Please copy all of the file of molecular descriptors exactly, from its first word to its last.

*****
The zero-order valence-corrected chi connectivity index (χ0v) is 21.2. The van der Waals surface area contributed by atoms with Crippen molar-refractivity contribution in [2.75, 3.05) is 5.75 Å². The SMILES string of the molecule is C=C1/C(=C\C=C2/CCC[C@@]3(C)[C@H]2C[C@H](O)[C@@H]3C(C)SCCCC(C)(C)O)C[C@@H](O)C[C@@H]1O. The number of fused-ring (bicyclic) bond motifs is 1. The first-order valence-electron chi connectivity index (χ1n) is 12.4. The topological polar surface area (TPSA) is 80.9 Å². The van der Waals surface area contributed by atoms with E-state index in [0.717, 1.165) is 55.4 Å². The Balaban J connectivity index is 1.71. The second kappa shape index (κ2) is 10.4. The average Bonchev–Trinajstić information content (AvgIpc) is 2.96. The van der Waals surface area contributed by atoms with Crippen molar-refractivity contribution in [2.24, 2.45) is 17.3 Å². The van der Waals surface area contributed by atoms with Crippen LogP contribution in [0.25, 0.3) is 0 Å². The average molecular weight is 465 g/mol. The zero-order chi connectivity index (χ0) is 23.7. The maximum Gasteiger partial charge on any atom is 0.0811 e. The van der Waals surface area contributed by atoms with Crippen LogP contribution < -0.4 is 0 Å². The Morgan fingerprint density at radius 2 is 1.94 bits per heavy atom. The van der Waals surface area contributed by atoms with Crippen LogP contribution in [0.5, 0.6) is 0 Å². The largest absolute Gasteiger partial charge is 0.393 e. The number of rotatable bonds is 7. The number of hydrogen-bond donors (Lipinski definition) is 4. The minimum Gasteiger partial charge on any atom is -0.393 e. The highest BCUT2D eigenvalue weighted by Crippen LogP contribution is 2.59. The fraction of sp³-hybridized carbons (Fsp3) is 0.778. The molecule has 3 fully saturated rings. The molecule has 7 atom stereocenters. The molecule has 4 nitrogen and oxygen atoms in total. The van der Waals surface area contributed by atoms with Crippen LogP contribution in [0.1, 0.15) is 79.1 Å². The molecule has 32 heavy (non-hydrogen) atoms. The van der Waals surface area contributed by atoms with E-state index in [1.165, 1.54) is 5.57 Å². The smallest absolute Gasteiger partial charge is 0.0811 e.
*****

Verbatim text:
The zero-order valence-corrected chi connectivity index (χ0v) is 21.2. The van der Waals surface area contributed by atoms with Crippen molar-refractivity contribution in [2.75, 3.05) is 5.75 Å². The SMILES string of the molecule is C=C1/C(=C\C=C2/CCC[C@@]3(C)[C@H]2C[C@H](O)[C@@H]3C(C)SCCCC(C)(C)O)C[C@@H](O)C[C@@H]1O. The number of fused-ring (bicyclic) bond motifs is 1. The first-order valence-electron chi connectivity index (χ1n) is 12.4. The topological polar surface area (TPSA) is 80.9 Å². The van der Waals surface area contributed by atoms with E-state index in [0.717, 1.165) is 55.4 Å². The Balaban J connectivity index is 1.71. The second kappa shape index (κ2) is 10.4. The average Bonchev–Trinajstić information content (AvgIpc) is 2.96. The van der Waals surface area contributed by atoms with Crippen molar-refractivity contribution in [2.24, 2.45) is 17.3 Å². The van der Waals surface area contributed by atoms with Crippen LogP contribution in [0.25, 0.3) is 0 Å². The average molecular weight is 465 g/mol. The zero-order chi connectivity index (χ0) is 23.7. The maximum Gasteiger partial charge on any atom is 0.0811 e. The van der Waals surface area contributed by atoms with Crippen LogP contribution < -0.4 is 0 Å². The Morgan fingerprint density at radius 2 is 1.94 bits per heavy atom. The van der Waals surface area contributed by atoms with Crippen LogP contribution in [0.5, 0.6) is 0 Å². The largest absolute Gasteiger partial charge is 0.393 e. The number of rotatable bonds is 7. The number of hydrogen-bond donors (Lipinski definition) is 4. The minimum Gasteiger partial charge on any atom is -0.393 e. The highest BCUT2D eigenvalue weighted by Crippen LogP contribution is 2.59. The fraction of sp³-hybridized carbons (Fsp3) is 0.778. The molecule has 3 fully saturated rings. The molecule has 7 atom stereocenters. The molecule has 4 nitrogen and oxygen atoms in total. The van der Waals surface area contributed by atoms with Crippen LogP contribution in [0.1, 0.15) is 79.1 Å². The molecule has 32 heavy (non-hydrogen) atoms. The van der Waals surface area contributed by atoms with E-state index in [1.165, 1.54) is 5.57 Å². The smallest absolute Gasteiger partial charge is 0.0811 e.